There was excessive use of violence by police. The Wall Street Journal reported on December 3, 2014, that many of the law enforcement agencies did not submit the statistics about killings by police when enforcing laws to the FBI. The report found at least 1,800 police killings took place in 105 police departments between 2007 and 2012. The Associated Press reported on December 7, 2014 that at least 400 deaths happened every year as a result of the law enforcement activities by the U.S. police officers, most of who were not prosecuted. And some police officers had repeated killings on record, though they were investigated for every case. There were 55 police officers who were sued at least 10 times with one being sued for 28 times. Los Angeles Times reported on September 14 that since 2004 a committee reviewed 809 complaints of excessive force or misconduct at the Southwest border, but no police officers had been punished.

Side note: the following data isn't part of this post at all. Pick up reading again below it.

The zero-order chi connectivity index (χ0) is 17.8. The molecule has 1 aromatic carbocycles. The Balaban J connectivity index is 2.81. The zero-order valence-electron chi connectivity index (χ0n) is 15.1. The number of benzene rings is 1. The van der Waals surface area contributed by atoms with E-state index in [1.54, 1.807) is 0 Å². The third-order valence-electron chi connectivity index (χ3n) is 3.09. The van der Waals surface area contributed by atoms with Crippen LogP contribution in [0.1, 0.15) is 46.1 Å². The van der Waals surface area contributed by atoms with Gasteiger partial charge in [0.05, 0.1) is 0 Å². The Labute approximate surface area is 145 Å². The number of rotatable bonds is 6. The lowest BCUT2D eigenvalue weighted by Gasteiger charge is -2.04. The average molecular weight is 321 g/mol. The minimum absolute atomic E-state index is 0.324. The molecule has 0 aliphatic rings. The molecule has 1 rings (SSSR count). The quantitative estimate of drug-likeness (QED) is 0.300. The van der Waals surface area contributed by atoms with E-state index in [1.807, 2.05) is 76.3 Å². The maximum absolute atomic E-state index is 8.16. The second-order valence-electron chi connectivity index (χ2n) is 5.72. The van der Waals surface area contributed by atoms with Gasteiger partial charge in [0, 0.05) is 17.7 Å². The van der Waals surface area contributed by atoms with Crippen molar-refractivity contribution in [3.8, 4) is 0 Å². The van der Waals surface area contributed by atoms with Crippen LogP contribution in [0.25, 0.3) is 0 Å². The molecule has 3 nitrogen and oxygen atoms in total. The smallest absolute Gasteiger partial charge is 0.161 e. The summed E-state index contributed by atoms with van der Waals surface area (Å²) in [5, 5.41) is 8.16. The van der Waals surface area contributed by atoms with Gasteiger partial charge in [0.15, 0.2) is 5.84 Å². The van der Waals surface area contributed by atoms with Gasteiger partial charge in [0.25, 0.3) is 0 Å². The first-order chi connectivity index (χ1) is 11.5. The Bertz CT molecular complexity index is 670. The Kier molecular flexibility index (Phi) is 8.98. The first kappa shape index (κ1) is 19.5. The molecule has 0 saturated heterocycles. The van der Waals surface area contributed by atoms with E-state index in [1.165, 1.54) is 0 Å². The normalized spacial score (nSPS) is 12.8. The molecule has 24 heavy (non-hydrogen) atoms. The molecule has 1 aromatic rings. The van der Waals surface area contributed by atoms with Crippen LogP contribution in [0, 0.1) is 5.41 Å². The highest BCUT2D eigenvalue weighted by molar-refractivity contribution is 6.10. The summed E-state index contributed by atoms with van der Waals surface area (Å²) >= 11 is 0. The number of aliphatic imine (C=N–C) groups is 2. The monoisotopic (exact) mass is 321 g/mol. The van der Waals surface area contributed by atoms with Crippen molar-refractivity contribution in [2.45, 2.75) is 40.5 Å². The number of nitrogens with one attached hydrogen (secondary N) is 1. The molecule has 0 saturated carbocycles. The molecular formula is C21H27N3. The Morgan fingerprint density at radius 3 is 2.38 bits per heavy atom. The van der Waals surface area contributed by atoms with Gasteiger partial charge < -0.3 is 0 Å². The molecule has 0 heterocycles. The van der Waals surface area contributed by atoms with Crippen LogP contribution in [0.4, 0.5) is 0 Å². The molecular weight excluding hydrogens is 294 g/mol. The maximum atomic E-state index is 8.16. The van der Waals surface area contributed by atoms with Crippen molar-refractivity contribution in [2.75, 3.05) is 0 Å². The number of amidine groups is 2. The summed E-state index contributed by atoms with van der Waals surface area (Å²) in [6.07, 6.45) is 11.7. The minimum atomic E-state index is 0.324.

In July 17, 2014, African-American resident Eric Garner was choked to death when several white New York police officers were arresting him. Garner, unarmed, put his hands up during the process, saying he couldn’t breathe many times, and then he was grabbed from behind in a chokehold which was banned, until he lost consciousness (edition.cnn.com, December 3, 2014). Darren Wilson, a white police officer, fatally shot Michael Brown, an unarmed 18-year-old African-American, on August 9, 2014 in Ferguson, a town in Missouri. The shootings had generated continued riots in the town (The New York Times, November 25, 2014). After the grand jury of both Missouri and New York decided to bring no charges against the white police officer, massive protests broke out in more than 170 cities (www.mirror.co.uk, November 25, 2014). The protests were cracked down by authorities, with police aggressively arresting citizens on the streets. Some residents in Ferguson were unlawfully arrested by police and were just trying to get home when they were picked up and taken to jail (www.reuters.com, December 2, 2014). Since August 2014, roughly 300 people, including local residents and activists as well as organizers and journalists who traveled to Ferguson, had been arrested amid the protests (The Chicago Tribune, December 1, 2014). “Ferguson incident” was a bitter result of the excessive use of force by police in law enforcement. New York Daily News reported on October 8, 2014, that two police officers beat a 16-year-old teenager Karhreem Tribble with grips of fire arms. Several of the teenager’s teeth were broken and his mouth was swollen. In another report the next day, the paper said a police officer swiped 1,300 dollars from a man during a stop-and-frisk. When the man and his sister complained and tried to get his badge number, the officer then pepper-sprayed him and his sister. What was more disturbing, the other officer was just standing around watching. On November 23, 2014, police in the U.S. city of Cleveland, Ohio, shot and killed a 12-year-old boy who was in a playground waving around what turned out to be a replica gun (www.foxnews.com, November 23, 2014).